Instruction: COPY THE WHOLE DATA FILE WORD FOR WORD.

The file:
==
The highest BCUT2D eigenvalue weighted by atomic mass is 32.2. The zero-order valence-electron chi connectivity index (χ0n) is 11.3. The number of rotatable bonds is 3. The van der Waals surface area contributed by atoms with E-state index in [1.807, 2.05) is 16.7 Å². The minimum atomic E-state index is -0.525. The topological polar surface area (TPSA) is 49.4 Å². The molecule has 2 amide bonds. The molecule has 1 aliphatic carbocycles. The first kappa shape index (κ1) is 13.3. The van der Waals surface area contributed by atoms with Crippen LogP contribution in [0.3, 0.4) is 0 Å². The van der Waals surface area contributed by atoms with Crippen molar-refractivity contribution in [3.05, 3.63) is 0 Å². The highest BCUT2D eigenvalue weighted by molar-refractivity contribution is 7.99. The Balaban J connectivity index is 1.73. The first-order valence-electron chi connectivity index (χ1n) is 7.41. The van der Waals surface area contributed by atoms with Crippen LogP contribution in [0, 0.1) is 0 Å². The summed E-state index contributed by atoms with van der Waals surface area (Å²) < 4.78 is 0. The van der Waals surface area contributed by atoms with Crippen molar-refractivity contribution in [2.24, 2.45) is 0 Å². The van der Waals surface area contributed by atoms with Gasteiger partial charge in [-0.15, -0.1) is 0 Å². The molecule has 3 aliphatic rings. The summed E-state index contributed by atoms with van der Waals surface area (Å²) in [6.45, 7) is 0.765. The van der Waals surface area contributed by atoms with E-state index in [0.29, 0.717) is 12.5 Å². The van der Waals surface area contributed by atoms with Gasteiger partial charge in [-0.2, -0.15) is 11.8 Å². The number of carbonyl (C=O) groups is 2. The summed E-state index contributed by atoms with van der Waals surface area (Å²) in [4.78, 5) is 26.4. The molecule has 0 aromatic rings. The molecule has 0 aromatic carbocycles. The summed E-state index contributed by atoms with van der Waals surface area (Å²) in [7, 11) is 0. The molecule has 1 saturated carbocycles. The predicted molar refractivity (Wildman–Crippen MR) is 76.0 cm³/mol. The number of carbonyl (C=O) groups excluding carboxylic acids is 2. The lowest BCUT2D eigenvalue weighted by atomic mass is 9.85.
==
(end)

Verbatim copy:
The highest BCUT2D eigenvalue weighted by atomic mass is 32.2. The zero-order valence-electron chi connectivity index (χ0n) is 11.3. The number of rotatable bonds is 3. The van der Waals surface area contributed by atoms with E-state index in [1.807, 2.05) is 16.7 Å². The minimum atomic E-state index is -0.525. The topological polar surface area (TPSA) is 49.4 Å². The molecule has 2 amide bonds. The molecule has 1 aliphatic carbocycles. The first kappa shape index (κ1) is 13.3. The van der Waals surface area contributed by atoms with Crippen LogP contribution in [0.3, 0.4) is 0 Å². The van der Waals surface area contributed by atoms with Crippen molar-refractivity contribution in [3.05, 3.63) is 0 Å². The highest BCUT2D eigenvalue weighted by molar-refractivity contribution is 7.99. The Balaban J connectivity index is 1.73. The first-order valence-electron chi connectivity index (χ1n) is 7.41. The van der Waals surface area contributed by atoms with Crippen LogP contribution in [0, 0.1) is 0 Å². The summed E-state index contributed by atoms with van der Waals surface area (Å²) < 4.78 is 0. The van der Waals surface area contributed by atoms with Crippen molar-refractivity contribution in [2.24, 2.45) is 0 Å². The van der Waals surface area contributed by atoms with Gasteiger partial charge in [-0.15, -0.1) is 0 Å². The molecule has 3 aliphatic rings. The summed E-state index contributed by atoms with van der Waals surface area (Å²) in [6.45, 7) is 0.765. The van der Waals surface area contributed by atoms with E-state index in [0.29, 0.717) is 12.5 Å². The van der Waals surface area contributed by atoms with Gasteiger partial charge in [-0.2, -0.15) is 11.8 Å². The number of carbonyl (C=O) groups is 2. The summed E-state index contributed by atoms with van der Waals surface area (Å²) in [4.78, 5) is 26.4. The molecule has 0 aromatic rings. The molecule has 0 aromatic carbocycles. The summed E-state index contributed by atoms with van der Waals surface area (Å²) in [7, 11) is 0. The molecule has 1 saturated carbocycles. The predicted molar refractivity (Wildman–Crippen MR) is 76.0 cm³/mol. The number of carbonyl (C=O) groups excluding carboxylic acids is 2. The lowest BCUT2D eigenvalue weighted by atomic mass is 9.85.